FUQUA: Basically. Although they had overlapped each by about 20 or 25 percent. So it was sort of a mess. Neither company was making any money, and both had been in business for four or five years. They would have been better off if they would have combined. But they had developed such a distaste for each other, at least at the top executive level, but they couldn’t even talk to each other, strange as it may sound. So, I saw this as a grand opportunity. I will tell you a little sidelight. It is certainly not historical. The reason that I made my decision to leave New York when I did is that, when I went to New York, people said to me, are you going to stay up there forever? I said, no, no, no! My idea was to make a million dollars. When I left New York, I owned stock that was valued at a million dollars. It was a good chance for me to go to North Carolina and hopefully to be able to put these two systems together.
I was joined in this endeavor by W. R. Tucker, Randy Tucker, who was the guy who originally hired me to go in the cable business. He had retired at that time from Barne’s Engineering which was a high tech engineering company out of Stamford, Connecticut. He had been a close friend of mine in Stamford and had retired and also moved to Charlotte. So we opened up a little office and went after these two companies.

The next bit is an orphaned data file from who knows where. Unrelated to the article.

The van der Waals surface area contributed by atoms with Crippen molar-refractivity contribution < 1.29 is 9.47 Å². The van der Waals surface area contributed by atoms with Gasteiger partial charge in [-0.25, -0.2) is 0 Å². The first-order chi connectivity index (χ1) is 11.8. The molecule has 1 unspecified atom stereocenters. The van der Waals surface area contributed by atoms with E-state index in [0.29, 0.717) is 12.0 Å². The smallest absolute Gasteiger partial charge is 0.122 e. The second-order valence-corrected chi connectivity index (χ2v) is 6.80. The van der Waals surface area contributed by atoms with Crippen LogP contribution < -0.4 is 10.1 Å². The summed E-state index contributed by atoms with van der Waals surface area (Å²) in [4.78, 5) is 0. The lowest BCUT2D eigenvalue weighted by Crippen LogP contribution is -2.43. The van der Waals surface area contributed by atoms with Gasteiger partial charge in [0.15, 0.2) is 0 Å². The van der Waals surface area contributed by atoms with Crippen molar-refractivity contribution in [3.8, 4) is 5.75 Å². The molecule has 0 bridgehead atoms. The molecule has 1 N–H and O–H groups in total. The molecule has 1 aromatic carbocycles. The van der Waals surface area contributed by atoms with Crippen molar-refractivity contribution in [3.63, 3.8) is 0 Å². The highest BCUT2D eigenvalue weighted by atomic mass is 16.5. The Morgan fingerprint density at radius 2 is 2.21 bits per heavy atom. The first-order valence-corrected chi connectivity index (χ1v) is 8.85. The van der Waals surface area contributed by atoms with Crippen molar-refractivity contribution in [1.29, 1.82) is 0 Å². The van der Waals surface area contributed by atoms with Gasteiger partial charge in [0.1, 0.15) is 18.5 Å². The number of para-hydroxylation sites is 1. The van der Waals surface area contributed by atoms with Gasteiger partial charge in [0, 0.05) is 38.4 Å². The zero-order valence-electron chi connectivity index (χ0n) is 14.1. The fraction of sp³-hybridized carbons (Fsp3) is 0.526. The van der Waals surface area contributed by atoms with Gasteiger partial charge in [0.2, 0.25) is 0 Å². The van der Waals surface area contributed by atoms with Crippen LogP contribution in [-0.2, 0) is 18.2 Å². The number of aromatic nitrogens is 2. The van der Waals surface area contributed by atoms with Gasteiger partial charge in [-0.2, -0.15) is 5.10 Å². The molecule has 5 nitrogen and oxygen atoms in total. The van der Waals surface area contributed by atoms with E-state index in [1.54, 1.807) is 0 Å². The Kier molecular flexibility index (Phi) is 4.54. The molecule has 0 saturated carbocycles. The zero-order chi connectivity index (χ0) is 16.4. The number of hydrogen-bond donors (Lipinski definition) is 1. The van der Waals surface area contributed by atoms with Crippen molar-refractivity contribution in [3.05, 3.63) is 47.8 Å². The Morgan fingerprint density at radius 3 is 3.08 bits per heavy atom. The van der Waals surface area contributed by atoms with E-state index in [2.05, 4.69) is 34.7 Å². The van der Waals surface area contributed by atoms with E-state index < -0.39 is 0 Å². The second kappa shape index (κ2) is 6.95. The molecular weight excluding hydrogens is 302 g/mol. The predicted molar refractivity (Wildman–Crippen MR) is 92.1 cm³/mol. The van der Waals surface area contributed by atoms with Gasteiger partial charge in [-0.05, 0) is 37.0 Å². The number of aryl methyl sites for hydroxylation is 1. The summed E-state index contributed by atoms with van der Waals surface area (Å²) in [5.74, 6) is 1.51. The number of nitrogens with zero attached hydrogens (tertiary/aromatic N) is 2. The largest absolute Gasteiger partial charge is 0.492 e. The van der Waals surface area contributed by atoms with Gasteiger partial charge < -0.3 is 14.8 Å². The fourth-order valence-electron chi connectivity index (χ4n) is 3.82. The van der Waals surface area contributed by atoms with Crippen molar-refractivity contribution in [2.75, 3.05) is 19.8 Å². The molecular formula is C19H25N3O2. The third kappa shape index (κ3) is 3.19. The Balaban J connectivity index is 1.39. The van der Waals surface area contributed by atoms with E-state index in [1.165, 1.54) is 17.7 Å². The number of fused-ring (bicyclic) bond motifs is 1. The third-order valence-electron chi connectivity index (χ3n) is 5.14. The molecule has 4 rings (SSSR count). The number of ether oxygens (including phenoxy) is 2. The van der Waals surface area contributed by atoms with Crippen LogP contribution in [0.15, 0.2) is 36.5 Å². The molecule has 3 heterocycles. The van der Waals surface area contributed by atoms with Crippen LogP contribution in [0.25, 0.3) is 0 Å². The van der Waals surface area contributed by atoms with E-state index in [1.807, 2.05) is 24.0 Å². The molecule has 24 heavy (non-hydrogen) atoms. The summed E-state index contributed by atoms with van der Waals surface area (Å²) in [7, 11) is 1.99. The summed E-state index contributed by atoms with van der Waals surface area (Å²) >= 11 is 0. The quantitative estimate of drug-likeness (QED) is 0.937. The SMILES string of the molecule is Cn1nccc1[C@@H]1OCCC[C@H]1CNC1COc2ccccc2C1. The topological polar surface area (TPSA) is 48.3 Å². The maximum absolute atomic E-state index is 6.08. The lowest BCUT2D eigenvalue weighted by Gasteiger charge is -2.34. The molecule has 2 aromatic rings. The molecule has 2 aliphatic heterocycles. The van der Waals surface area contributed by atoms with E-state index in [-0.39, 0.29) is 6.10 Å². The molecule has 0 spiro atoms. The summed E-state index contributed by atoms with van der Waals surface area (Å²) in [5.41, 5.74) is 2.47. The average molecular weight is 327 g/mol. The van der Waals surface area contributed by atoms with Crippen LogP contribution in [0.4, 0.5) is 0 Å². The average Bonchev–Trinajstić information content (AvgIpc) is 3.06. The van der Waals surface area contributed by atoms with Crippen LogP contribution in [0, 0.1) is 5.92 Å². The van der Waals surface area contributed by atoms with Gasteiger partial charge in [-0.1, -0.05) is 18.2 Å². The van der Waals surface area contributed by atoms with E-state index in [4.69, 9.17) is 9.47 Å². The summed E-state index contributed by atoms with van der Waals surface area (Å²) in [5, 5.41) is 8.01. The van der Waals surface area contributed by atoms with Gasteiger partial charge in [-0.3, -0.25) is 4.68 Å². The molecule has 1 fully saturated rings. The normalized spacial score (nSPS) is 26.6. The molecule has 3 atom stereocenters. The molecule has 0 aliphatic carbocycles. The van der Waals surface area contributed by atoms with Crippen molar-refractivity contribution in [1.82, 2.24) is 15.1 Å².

ALLEN: What did you call the company that you opened?
FUQUA: You know, I don’t recall our ever having a name for that company. It wasn’t Tucker and FUQUA: or it wasn’t FUQUA: Associates which was the trade name I use. I have only used that since I have been on my own. I am not sure we even had a name. But anyhow, we thought we had to have an office. It gave us somewhere to get out of the house, I guess.
It was a very trying year. I would go or Randy would go to Raleigh, meet with the one group, then go to Columbia, South Carolina, and meet with the other. Both places could be reached easily from Charlotte. Raleigh was about four and a half hours and Columbia a couple of hours. But, it was shuttling back and forth. The one question that we constantly had to avoid, which was a little hard to work with was, “Well, what are you going to pay the other group?” We knew fully well that if we came out with one figure we were hooked. If you had to pay the other guy $10 more, then you were going to lose the deal if you didn’t correspond. During this period of time we also tried to put together a couple of different packages, one which we did was to start a system up in Kent and Ravenna, Ohio. That is a sad story in itself.